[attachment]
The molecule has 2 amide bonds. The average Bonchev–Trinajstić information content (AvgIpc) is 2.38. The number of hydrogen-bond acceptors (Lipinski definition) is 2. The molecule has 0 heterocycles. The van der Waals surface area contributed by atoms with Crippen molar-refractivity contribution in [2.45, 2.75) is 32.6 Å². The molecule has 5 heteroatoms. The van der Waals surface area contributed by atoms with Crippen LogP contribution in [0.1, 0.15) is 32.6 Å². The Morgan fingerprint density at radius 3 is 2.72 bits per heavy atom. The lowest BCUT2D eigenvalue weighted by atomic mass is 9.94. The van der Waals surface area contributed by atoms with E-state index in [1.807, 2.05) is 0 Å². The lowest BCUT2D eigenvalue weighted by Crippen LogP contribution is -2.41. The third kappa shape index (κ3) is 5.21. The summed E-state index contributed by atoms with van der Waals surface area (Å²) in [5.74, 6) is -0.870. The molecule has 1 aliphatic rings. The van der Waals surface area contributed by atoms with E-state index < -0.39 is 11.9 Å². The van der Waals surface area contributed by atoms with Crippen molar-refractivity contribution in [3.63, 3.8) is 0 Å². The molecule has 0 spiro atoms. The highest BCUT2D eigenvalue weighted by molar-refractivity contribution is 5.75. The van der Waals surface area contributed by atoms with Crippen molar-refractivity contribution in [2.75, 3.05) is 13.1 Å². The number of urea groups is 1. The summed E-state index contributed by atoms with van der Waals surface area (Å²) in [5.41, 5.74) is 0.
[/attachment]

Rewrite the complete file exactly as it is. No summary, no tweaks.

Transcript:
The molecule has 2 amide bonds. The average Bonchev–Trinajstić information content (AvgIpc) is 2.38. The number of hydrogen-bond acceptors (Lipinski definition) is 2. The molecule has 0 heterocycles. The van der Waals surface area contributed by atoms with Crippen molar-refractivity contribution in [2.45, 2.75) is 32.6 Å². The molecule has 5 heteroatoms. The van der Waals surface area contributed by atoms with Crippen LogP contribution in [0.1, 0.15) is 32.6 Å². The Morgan fingerprint density at radius 3 is 2.72 bits per heavy atom. The lowest BCUT2D eigenvalue weighted by atomic mass is 9.94. The van der Waals surface area contributed by atoms with E-state index in [1.807, 2.05) is 0 Å². The lowest BCUT2D eigenvalue weighted by Crippen LogP contribution is -2.41. The third kappa shape index (κ3) is 5.21. The summed E-state index contributed by atoms with van der Waals surface area (Å²) in [5.74, 6) is -0.870. The molecule has 1 aliphatic rings. The van der Waals surface area contributed by atoms with E-state index < -0.39 is 11.9 Å². The van der Waals surface area contributed by atoms with Crippen molar-refractivity contribution in [3.63, 3.8) is 0 Å². The molecule has 0 spiro atoms. The highest BCUT2D eigenvalue weighted by molar-refractivity contribution is 5.75. The van der Waals surface area contributed by atoms with Crippen molar-refractivity contribution in [2.75, 3.05) is 13.1 Å². The number of urea groups is 1. The summed E-state index contributed by atoms with van der Waals surface area (Å²) in [5.41, 5.74) is 0.